In addition, there are species that appear to be geographically restricted, such as Rhinocladiella mackenziei, which has been seen primarily in patients from the Middle East (726). While Scedosporium prolificans has been reported from many locations, most clinical cases originate from Australia and Spain, for unclear reasons (76, 336). This may be due to environmental features that preferentially support specific fungal species.
Classification of fungi is simply their assignment into defined categories. A classification system is composed of hierarchical groups which may be further subdivided to indicate degrees of relationships. The basic unit of classification is the species, although there is currently no universally acceptable definition for this unit. Taxonomy is the arrangement of these fungi into a classification. With multilocus sequencing providing classification insights unavailable to the phenotypic systematists (those who study the relationships and classification of organisms and the processes by which they have evolved), new phylogenetic classification schemes have emerged. Taylor et al. have provided an excellent treatment of the phylogenetic concepts underlying the definition of species in fungi (737). The abbreviated classification scheme to the ordinal level for ascomycetous melanized fungi covered in this review is based upon the most recent work of Hibbett et al. (340) and the Myconet “Outline of Ascomycotya” (463).
As seen above and in Table Table1,1, clinically significant melanized fungi span several ascomycetous orders in the kingdom Fungi.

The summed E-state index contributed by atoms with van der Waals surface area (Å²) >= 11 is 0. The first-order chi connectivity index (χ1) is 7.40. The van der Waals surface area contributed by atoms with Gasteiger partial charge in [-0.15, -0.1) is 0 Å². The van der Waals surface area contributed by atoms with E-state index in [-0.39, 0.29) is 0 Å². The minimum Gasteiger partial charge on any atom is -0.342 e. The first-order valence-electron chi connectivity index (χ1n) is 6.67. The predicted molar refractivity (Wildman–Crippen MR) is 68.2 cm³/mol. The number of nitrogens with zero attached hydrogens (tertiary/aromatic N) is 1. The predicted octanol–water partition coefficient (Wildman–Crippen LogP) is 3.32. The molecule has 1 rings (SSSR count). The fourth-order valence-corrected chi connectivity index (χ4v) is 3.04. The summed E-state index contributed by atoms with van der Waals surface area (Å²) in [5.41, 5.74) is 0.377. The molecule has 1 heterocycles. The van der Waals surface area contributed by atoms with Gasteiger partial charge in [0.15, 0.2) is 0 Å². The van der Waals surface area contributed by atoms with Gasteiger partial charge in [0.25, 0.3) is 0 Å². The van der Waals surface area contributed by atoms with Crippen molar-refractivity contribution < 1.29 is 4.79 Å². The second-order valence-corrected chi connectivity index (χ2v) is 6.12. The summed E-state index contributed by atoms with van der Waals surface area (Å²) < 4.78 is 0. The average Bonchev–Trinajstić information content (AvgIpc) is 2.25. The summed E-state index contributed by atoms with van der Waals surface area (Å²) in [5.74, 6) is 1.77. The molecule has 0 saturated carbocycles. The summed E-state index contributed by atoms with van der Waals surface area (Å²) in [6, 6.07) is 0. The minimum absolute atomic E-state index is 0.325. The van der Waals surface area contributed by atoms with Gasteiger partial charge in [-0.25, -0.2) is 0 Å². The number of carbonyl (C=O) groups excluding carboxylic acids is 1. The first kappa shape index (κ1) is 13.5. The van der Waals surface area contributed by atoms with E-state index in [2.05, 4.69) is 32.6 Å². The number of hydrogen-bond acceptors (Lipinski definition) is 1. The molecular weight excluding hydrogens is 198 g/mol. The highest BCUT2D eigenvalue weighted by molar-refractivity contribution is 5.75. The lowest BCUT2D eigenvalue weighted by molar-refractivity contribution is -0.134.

Nomenclature refers to assigning formal scientific names. This process is regulated by the International Code of Botanical Nomenclature (ICBN) (http://www.bgbm.org/iapt/nomenclature/code/default.htm) to facilitate a stable naming system and to avoid and reject names which are in error or are ambiguous (789). Lack of adherence to these requisites often invalidates a taxon name and results in multiple names for the same organism. Other reasons for name changes include the placement of fungi into new genera as determined by phylogenetic studies, which frequently occurs within this heterogeneous group of fungi. When this occurs, the species epithet is retained, but it may require modification in keeping with the rules of Latin grammar. An example of recent changes for melanized fungi include the movement of Phialophora richardsiae to Pleurostomophora richardsiae and of Phialophora parasitica to Phaeoacremonium parasiticum. Discovery of a previously unrecognized teleomorph (sexual or meiotic state) may also precipitate a name change. A recent example is found in the discovery of the teleomorph for Scedosporium apiospermum, which was incorrectly thought to be Pseudallescheria boydii. We now know through the work of Gilgado et al. that the teleomorph for S. apiospermum is the heterothallic ascomycete Pseudallescheria apiosperma, as evidenced by the production of cleistothecia (round sexual structures containing asci and ascospores) and ascospores (the sexual reproductive propagules) between compatible mating strains of S. apiospermum (283). As the teleomorph name takes precedence over the anamorph (asexual, mitotic) name, the correct binomial would be the sexual state. Whether this name would be adopted by clinicians in everyday usage remains problematic.